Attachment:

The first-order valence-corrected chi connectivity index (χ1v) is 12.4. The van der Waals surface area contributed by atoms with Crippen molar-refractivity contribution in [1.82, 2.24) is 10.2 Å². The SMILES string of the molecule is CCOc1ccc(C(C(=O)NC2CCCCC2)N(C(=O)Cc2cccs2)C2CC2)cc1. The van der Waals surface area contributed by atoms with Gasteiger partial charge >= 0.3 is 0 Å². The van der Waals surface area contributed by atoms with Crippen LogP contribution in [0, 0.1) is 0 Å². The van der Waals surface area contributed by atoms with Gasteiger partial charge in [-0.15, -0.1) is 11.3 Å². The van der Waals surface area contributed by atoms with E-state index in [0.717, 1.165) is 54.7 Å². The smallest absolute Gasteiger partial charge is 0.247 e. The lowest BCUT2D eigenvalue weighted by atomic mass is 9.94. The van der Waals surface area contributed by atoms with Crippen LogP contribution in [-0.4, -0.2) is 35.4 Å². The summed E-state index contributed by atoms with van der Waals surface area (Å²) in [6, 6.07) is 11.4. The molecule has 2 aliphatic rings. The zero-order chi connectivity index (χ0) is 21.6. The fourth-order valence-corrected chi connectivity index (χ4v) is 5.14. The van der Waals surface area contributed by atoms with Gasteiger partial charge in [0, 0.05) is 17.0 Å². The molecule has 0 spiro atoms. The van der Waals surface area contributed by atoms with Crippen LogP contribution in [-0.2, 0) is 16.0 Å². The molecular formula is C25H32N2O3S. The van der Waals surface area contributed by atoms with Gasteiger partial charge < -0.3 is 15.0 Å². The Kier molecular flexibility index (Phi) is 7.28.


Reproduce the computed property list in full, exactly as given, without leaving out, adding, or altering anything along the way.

The first-order valence-corrected chi connectivity index (χ1v) is 12.4. The van der Waals surface area contributed by atoms with Crippen molar-refractivity contribution in [1.82, 2.24) is 10.2 Å². The SMILES string of the molecule is CCOc1ccc(C(C(=O)NC2CCCCC2)N(C(=O)Cc2cccs2)C2CC2)cc1. The van der Waals surface area contributed by atoms with Gasteiger partial charge >= 0.3 is 0 Å². The van der Waals surface area contributed by atoms with Crippen LogP contribution in [0, 0.1) is 0 Å². The van der Waals surface area contributed by atoms with Gasteiger partial charge in [-0.15, -0.1) is 11.3 Å². The van der Waals surface area contributed by atoms with E-state index in [0.717, 1.165) is 54.7 Å². The smallest absolute Gasteiger partial charge is 0.247 e. The lowest BCUT2D eigenvalue weighted by atomic mass is 9.94. The van der Waals surface area contributed by atoms with Crippen LogP contribution in [-0.4, -0.2) is 35.4 Å². The summed E-state index contributed by atoms with van der Waals surface area (Å²) in [6, 6.07) is 11.4. The molecule has 2 aliphatic rings. The zero-order chi connectivity index (χ0) is 21.6. The fourth-order valence-corrected chi connectivity index (χ4v) is 5.14. The van der Waals surface area contributed by atoms with Gasteiger partial charge in [0, 0.05) is 17.0 Å². The molecule has 0 spiro atoms. The van der Waals surface area contributed by atoms with Crippen LogP contribution in [-0.2, 0) is 16.0 Å². The molecular formula is C25H32N2O3S. The van der Waals surface area contributed by atoms with Gasteiger partial charge < -0.3 is 15.0 Å². The Kier molecular flexibility index (Phi) is 7.28.